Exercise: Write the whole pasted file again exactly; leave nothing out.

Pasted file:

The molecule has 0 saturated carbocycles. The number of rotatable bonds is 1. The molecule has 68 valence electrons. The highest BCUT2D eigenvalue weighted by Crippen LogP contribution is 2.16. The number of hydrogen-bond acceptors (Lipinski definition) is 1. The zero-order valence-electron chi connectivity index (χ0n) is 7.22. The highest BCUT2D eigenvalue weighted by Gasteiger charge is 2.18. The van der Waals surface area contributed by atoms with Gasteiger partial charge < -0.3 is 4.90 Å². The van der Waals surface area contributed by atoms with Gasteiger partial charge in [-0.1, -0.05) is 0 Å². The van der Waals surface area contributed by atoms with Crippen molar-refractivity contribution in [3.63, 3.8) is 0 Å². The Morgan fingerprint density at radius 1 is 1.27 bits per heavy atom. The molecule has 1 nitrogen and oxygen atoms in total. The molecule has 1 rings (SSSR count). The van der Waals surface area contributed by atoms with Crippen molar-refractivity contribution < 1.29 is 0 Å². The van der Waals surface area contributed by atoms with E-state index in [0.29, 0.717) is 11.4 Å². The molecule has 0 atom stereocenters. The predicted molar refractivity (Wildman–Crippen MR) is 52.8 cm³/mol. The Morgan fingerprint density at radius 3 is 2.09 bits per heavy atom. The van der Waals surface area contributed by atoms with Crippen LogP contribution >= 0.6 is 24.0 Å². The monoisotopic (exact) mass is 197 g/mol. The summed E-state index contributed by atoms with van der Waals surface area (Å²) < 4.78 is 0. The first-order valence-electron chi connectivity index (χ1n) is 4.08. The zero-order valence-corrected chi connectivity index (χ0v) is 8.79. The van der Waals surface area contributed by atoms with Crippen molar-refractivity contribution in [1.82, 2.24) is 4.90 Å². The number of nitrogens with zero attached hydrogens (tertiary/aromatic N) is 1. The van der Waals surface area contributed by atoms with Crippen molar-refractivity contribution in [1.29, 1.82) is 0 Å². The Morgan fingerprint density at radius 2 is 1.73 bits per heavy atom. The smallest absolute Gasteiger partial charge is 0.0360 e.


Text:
The molecule has 0 saturated carbocycles. The number of rotatable bonds is 1. The molecule has 68 valence electrons. The highest BCUT2D eigenvalue weighted by Crippen LogP contribution is 2.16. The number of hydrogen-bond acceptors (Lipinski definition) is 1. The zero-order valence-electron chi connectivity index (χ0n) is 7.22. The highest BCUT2D eigenvalue weighted by Gasteiger charge is 2.18. The van der Waals surface area contributed by atoms with Gasteiger partial charge < -0.3 is 4.90 Å². The van der Waals surface area contributed by atoms with Gasteiger partial charge in [-0.1, -0.05) is 0 Å². The van der Waals surface area contributed by atoms with Crippen molar-refractivity contribution in [3.63, 3.8) is 0 Å². The Morgan fingerprint density at radius 1 is 1.27 bits per heavy atom. The molecule has 1 nitrogen and oxygen atoms in total. The molecule has 1 rings (SSSR count). The van der Waals surface area contributed by atoms with Crippen molar-refractivity contribution < 1.29 is 0 Å². The van der Waals surface area contributed by atoms with E-state index in [0.29, 0.717) is 11.4 Å². The molecule has 0 atom stereocenters. The predicted molar refractivity (Wildman–Crippen MR) is 52.8 cm³/mol. The Morgan fingerprint density at radius 3 is 2.09 bits per heavy atom. The van der Waals surface area contributed by atoms with Crippen LogP contribution >= 0.6 is 24.0 Å². The monoisotopic (exact) mass is 197 g/mol. The summed E-state index contributed by atoms with van der Waals surface area (Å²) < 4.78 is 0. The first-order valence-electron chi connectivity index (χ1n) is 4.08. The zero-order valence-corrected chi connectivity index (χ0v) is 8.79. The van der Waals surface area contributed by atoms with Crippen molar-refractivity contribution in [1.82, 2.24) is 4.90 Å². The number of nitrogens with zero attached hydrogens (tertiary/aromatic N) is 1. The van der Waals surface area contributed by atoms with Crippen molar-refractivity contribution in [1.29, 1.82) is 0 Å². The Morgan fingerprint density at radius 2 is 1.73 bits per heavy atom. The smallest absolute Gasteiger partial charge is 0.0360 e.